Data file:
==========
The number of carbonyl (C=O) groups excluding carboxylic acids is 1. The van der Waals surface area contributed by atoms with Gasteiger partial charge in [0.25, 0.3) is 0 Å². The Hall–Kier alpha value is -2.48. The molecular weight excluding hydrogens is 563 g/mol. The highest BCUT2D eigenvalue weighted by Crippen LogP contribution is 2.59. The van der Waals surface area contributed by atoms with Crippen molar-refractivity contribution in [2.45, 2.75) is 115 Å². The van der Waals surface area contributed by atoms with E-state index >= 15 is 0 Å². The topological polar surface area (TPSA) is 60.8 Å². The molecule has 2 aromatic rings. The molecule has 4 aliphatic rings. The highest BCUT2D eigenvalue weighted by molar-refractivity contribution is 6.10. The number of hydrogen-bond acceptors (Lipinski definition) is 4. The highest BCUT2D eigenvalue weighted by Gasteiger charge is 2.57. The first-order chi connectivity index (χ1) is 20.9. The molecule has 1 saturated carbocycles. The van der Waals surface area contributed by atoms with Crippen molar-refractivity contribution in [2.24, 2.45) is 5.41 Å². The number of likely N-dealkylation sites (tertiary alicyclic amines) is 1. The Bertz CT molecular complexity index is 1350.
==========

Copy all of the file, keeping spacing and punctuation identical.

The number of carbonyl (C=O) groups excluding carboxylic acids is 1. The van der Waals surface area contributed by atoms with Gasteiger partial charge in [0.25, 0.3) is 0 Å². The Hall–Kier alpha value is -2.48. The molecular weight excluding hydrogens is 563 g/mol. The highest BCUT2D eigenvalue weighted by Crippen LogP contribution is 2.59. The van der Waals surface area contributed by atoms with Crippen molar-refractivity contribution in [2.45, 2.75) is 115 Å². The van der Waals surface area contributed by atoms with E-state index >= 15 is 0 Å². The topological polar surface area (TPSA) is 60.8 Å². The molecule has 2 aromatic rings. The molecule has 4 aliphatic rings. The highest BCUT2D eigenvalue weighted by molar-refractivity contribution is 6.10. The number of hydrogen-bond acceptors (Lipinski definition) is 4. The highest BCUT2D eigenvalue weighted by Gasteiger charge is 2.57. The first-order chi connectivity index (χ1) is 20.9. The molecule has 1 saturated carbocycles. The van der Waals surface area contributed by atoms with Crippen molar-refractivity contribution in [2.24, 2.45) is 5.41 Å². The number of likely N-dealkylation sites (tertiary alicyclic amines) is 1. The Bertz CT molecular complexity index is 1350.